This environment prompted feelings of isolation and shame, juxtaposed with perpetual hunger and the overarching threat of continued homelessness. While I was just about to enter high school, I spent my days and nights searching for more affordable hotels we could live in. Fixated on academic success, and seeking to cope through work, I rewrote my notes for my assigned summer reading over and over until the handwriting was perfect.
I was unable to share my experiences with my friends or peers, due to the limited internet access and transportation that existed at these hotels. Thus, I sought to find temporary peace through distraction – to quiet the slowly numbing normalcy of canned food dinners and gravy sandwiches. I shut down, as I played endless Call of Duty videogames and drowned myself in music and schoolwork to bury the anxiety of our new reality.
Beginning high school, I realized education was my only source of stability. However, I felt an undercurrent of loss in the sense that my peers’ lives moved on, untouched, while my family’s life had been irreparably transformed. I walked the line between two worlds: one of academic refuge, another of housing-insecurity, food-insecurity, and mental illness. I stifled my shame and sought to simply succeed in school, yet unknowingly, I further isolated myself from my peers.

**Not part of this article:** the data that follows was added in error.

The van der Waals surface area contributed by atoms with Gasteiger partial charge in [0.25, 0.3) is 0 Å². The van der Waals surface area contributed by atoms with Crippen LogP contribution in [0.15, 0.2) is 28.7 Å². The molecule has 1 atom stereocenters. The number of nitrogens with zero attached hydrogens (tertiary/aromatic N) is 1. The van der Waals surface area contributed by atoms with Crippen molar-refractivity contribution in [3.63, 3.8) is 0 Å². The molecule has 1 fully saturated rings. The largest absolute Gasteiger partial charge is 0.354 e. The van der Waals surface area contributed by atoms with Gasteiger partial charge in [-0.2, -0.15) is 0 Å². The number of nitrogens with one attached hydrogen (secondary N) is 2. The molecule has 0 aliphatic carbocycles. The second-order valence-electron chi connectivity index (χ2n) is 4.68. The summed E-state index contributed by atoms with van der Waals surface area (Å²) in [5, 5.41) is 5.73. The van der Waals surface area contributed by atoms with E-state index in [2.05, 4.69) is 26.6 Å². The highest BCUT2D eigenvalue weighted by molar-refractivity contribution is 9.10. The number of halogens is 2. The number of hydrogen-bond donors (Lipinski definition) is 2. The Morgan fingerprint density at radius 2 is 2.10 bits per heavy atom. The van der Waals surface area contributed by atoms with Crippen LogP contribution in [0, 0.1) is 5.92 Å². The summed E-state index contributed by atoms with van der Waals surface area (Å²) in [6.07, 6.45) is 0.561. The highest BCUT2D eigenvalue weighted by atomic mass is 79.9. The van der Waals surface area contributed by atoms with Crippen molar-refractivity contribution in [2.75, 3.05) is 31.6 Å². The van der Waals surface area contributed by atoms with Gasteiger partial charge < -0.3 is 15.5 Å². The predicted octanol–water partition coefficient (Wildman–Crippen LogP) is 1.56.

While I was grateful the town of Wilmington paid for transportation to our school district every morning, as mandated in state protections for homeless students, this put my socioeconomic status on display every time we arrived in front of my high school. As I had not shared our story with any of my peers, and instead sought to pretend as if I had simply moved to another home, I ducked my head as we approached the entrance every day. Not only was I struggling to adapt to high school, I felt so alone in my experiences – lacking the language to share them with friends and slowly questioning the worth of my existence.
In October of that year, my sense of self devolved until I refused to leave our hotel bed. I spent days underneath the covers, due to the stress of our environment and, in particular, my schoolwork. I was unable to complete such in our living environment, and thus what began as my own source of comfort, became a never-ending nightmare as a consequence of our 100 square foot prison cell. It was not courage nor will that pushed me out of that stupor; rather, it was my desperate choice to share my experiences with a teacher my freshman year of high school, along with the intervention of mental health professionals, that saved my life.
By the time I was a junior in high school, my father was laid off from his job and we could no longer afford the hotels we were paying for. As a result, our last option was to seek state emergency shelter through the Department of Transitional Assistance Emergency Assistance program. Faced with the potential of sleeping in our truck, we ventured to the agency office, missing school, and sat in the lobby for a few hours until we were able to meet with a representative.
This experience was destabilizing and retraumatizing, for this representative had the power to improve or worsen our lives. We had no other choices and we were at their mercy. In the end, the representative gave us a decision that would even then drastically alter our forced experience; due to the limited supply of shelter in the state, the agency broke the law and placed us in a two-bedroom hotel nearly two hours away – in the city of Holyoke.